Monday, February 19, 2007

WATER - the sad lot of Indian widows

WATER is a politically charged film exposing the cruel treatment of Indian widows in pre-independence India.

Director Deepa Mehta explores this alien world through the eyes of a young girl called Chuyia ("Mouse"). Married before puberty, Chuyia finds herself a widow and thus an outcast from society. Her family leave her in a religious house where these outcasts band together, praying for a happier reincarnation, whistfully remembering the years of feast, begging for money and, if young and beautiful, being pimped by a eunuch on behalf of the alpha widow. When Chuyia asks obvious questions - when do we stop praying? - where is the house for widowers? - the other widows anxiously quieten her. She is expected to accept her fate and the belief that merely by touching a married woman, she can pollute her.

As well as attacking the traditional treatment of widows, the movie attacks how high caste Indians treated the outcastes. In a striking scene, a Brahmin (upper class) man tells his son, Narayan - a liberal law student, follower of Gandhi, and the hero of the film - that a whore is blessed when a Brahmin sleeps with her. Therefore, he should feel no compunction in sleeping with the attractive young widow, Kalyani, and forget all this marriage nonsense. To marry a widow, whether whore or not, would be a sin.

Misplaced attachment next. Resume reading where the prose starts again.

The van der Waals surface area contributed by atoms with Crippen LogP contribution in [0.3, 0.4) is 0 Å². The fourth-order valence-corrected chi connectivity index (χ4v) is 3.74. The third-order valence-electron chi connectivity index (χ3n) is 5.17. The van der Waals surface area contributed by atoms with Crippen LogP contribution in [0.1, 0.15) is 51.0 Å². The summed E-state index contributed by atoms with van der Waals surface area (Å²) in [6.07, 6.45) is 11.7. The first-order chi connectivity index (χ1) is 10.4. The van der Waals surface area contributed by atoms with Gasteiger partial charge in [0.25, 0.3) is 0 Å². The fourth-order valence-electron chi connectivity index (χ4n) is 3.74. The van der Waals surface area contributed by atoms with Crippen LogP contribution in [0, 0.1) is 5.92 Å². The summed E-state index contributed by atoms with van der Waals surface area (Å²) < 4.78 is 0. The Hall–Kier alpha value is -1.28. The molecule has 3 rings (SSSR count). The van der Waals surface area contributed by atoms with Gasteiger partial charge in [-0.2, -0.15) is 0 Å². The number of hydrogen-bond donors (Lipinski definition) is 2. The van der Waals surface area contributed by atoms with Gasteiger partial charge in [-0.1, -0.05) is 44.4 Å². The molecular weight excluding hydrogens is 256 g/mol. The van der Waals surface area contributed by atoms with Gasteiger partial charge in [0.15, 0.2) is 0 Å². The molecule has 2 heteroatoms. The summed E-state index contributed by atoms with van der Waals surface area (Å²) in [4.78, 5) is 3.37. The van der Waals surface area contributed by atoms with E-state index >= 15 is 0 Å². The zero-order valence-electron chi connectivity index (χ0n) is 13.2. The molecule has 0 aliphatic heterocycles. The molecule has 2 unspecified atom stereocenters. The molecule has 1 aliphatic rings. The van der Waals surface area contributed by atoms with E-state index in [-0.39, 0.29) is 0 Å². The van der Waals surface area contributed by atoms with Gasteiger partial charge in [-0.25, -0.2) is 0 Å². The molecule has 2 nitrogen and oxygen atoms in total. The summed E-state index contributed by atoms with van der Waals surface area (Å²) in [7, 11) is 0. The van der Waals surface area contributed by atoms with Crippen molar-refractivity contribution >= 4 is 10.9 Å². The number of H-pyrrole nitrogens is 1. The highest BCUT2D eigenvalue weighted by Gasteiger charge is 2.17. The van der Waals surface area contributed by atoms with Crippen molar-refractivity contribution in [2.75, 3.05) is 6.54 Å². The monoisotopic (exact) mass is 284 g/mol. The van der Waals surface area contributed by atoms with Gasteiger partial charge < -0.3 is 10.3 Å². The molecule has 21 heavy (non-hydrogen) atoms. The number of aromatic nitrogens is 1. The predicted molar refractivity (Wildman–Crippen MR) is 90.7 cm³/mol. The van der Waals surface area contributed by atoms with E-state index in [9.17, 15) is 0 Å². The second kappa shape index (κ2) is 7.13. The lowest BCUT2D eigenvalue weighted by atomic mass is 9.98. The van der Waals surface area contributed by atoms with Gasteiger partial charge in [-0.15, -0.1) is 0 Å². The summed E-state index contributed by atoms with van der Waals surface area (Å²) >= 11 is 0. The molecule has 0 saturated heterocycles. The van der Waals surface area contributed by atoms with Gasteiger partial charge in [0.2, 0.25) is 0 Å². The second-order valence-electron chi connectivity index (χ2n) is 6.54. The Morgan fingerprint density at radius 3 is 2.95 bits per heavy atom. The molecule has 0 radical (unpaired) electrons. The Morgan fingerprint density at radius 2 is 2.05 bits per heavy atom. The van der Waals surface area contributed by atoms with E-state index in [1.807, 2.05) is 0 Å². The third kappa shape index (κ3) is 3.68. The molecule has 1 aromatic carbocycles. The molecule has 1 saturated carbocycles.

WATER works best when following Chuyia's exploration of her newfound role in society. And for me, the real hero of the piece - in terms of an emotional and intellectual awakening - is the widow Shakuntala. Both are played by fine actresses - Chuyia by a young Sri Lankan girl and Shakuntala by Seema Biswas, famous for her role as Phoolan Devi in Bandit Queen. The love story between Kalyani and Narayan felt like a distraction, although presumably necessary to expose the hypocrisy of shunning the widows for being polluting in public but sleeping with them anyway in private. Lisa Ray is just okay as Kalyani - but then she is largely a cipher. But how pleasantly surprising to see Bollywood action hero, John Abraham, give a decent turn as Narayan!

Apart from the performances from Sarala and Seema Biswas, the key strengths of the film are its stunning and atmospheric cinematography and score. Its most obvious flaw is a melodramatic denouement which feels out of step with the mournful tone of the rest of the film. Is there enough here to merit an Oscar? I don't think so - at least not in the year of Volver, Tony Takitani, Pan's Labyrinth. I only hope that the movie has been nominated on merit rather than out of liberal solidarity. Famously, production in India was halted after protests by politicians still touchy about the criticisms of Indian society and the two leads had to be recast.

WATER played Toronto 2005 and was released in Canada in 2005. It opened in the US, France, Germany, Portugal, Italy, Belgium and Singapore in 2006. It is available on Region 1 DVD. I do not know of a UK release date. WATER has been nominated for Academy Award for Best Foreign Film.

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